Now, I have to admit that though I believe fully in abundance I was a little concerned when my host made the decision to put all the speakers on the main stage.  I know and respect her, and she had decided this approach was a win-win.  I could definitely see her point of view about how this would serve both sponsors and herself since I know her and her love of collaboration, but I was still a little skeptical. That was a lot of stage time for her to give up.  Would she have enough ownership of the event for people to fall in love with her and choose to work with her? Those were my projected doubts.

Now, here is what I believe. I believe that when we have a point of view about how something is going to go and we see the clear vision for its unfoldment, it is completely doable. Almost a done deal. If we hold on to that vision with complete certainty.  Given I was worried, I started to notice at the beginning of the event that my concern probably wasn’t helping her vision so I gave it up. I just joined her in knowing it was all perfect and being completely relaxed about the whole thing. And guess what? That relaxed energy was contagious. She didn’t cram the event full of her own content – in fact it was very light. But the content she had was lasered and spoke directly to what her audience needed.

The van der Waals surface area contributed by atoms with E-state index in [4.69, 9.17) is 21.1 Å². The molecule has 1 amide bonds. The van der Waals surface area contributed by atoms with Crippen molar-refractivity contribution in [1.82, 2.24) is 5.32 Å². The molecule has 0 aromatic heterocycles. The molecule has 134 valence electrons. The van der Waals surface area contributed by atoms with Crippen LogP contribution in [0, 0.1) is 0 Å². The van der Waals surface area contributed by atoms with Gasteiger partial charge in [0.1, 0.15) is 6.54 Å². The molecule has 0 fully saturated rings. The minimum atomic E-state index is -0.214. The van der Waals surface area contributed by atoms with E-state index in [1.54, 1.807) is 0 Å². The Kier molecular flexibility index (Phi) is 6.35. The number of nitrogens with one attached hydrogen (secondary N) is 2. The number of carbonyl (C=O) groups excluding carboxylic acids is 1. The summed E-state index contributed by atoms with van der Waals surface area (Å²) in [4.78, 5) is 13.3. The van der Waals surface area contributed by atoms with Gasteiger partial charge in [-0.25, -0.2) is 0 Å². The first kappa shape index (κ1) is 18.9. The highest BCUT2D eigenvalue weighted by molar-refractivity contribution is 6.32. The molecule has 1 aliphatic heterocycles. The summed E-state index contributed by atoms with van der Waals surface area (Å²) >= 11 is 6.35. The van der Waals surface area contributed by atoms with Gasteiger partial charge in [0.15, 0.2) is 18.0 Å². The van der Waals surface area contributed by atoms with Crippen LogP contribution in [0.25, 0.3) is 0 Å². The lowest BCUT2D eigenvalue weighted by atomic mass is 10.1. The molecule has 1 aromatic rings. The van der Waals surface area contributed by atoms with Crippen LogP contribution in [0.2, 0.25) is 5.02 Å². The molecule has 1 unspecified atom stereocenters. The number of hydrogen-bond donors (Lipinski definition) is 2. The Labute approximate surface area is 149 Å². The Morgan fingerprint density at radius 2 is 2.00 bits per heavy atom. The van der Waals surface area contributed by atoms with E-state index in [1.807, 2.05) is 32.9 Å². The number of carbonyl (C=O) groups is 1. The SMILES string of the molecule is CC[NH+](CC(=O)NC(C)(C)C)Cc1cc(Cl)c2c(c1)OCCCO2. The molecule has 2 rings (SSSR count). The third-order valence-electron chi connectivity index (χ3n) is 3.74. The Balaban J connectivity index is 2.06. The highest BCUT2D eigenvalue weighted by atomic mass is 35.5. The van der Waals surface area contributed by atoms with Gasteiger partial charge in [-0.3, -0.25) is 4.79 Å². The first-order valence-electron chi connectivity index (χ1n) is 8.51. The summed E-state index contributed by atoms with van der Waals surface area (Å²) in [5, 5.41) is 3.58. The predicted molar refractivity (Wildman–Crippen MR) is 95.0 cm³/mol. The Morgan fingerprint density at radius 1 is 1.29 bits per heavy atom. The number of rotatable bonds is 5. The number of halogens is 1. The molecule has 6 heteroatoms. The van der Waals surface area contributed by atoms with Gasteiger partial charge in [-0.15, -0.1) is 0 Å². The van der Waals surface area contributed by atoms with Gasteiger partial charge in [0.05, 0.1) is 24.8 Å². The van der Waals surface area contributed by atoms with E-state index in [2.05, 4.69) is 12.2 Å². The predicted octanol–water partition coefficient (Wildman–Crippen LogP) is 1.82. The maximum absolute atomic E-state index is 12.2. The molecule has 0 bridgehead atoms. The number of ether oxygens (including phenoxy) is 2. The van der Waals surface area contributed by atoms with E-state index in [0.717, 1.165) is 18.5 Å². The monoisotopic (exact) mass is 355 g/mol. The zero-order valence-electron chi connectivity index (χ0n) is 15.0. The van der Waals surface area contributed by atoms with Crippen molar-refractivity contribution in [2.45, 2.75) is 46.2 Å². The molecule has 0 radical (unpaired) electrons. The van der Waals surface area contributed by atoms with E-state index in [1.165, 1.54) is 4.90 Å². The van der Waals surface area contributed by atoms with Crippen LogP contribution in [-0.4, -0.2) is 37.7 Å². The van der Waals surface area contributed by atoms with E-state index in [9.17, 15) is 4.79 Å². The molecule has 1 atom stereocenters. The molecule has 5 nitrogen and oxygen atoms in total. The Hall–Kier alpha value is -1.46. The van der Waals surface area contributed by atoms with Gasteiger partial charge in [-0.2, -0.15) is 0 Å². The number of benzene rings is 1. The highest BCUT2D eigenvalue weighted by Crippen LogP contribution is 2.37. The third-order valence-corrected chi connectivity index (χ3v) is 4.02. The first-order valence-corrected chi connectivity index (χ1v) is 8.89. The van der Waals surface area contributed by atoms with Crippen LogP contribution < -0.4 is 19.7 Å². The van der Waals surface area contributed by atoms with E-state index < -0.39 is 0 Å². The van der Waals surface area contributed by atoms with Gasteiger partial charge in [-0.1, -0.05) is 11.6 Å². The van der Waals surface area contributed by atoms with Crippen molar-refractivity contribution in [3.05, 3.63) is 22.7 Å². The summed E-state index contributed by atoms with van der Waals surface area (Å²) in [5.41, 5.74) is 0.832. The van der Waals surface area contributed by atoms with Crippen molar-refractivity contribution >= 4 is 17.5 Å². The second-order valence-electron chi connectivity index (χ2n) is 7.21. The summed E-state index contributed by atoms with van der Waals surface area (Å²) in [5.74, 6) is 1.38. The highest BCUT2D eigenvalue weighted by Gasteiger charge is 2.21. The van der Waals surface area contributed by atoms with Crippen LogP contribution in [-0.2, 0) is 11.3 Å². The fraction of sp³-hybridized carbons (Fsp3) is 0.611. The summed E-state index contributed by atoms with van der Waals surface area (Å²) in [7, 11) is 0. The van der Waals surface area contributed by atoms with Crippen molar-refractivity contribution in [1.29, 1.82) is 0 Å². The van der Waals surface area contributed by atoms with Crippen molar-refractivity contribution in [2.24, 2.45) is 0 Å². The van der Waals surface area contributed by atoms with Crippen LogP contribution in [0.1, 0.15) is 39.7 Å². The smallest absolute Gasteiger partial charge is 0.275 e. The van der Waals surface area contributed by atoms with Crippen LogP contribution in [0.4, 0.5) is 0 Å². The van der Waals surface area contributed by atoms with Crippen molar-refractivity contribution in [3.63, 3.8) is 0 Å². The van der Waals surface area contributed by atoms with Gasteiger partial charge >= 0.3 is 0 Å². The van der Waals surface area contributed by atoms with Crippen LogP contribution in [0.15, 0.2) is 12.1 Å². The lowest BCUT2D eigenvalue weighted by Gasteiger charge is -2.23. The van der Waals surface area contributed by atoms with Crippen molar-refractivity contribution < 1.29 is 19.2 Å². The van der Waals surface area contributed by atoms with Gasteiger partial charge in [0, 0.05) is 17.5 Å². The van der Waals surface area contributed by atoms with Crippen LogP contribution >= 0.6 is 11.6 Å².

I thoroughly enjoyed watching her relaxed certainty win over the room. Might have been different than my event would be, but it didn’t matter. She believed herself and maintained certainty and it completely worked. I loved it!

3) Pitch Me, Baby

I’ve wanted for awhile to write an article about pitching and I decided it fits right here.

With all of the speakers moving to the main stage at the event, there were quite a few “pitches” that happened.  My talk was first, so I chose to “pitch free,” in other words I offered a free resource in exchange for attendee’s contact information. This was consistent with my brand and my current business goals, as well as a great way to warm up the crowd and be generous with my host.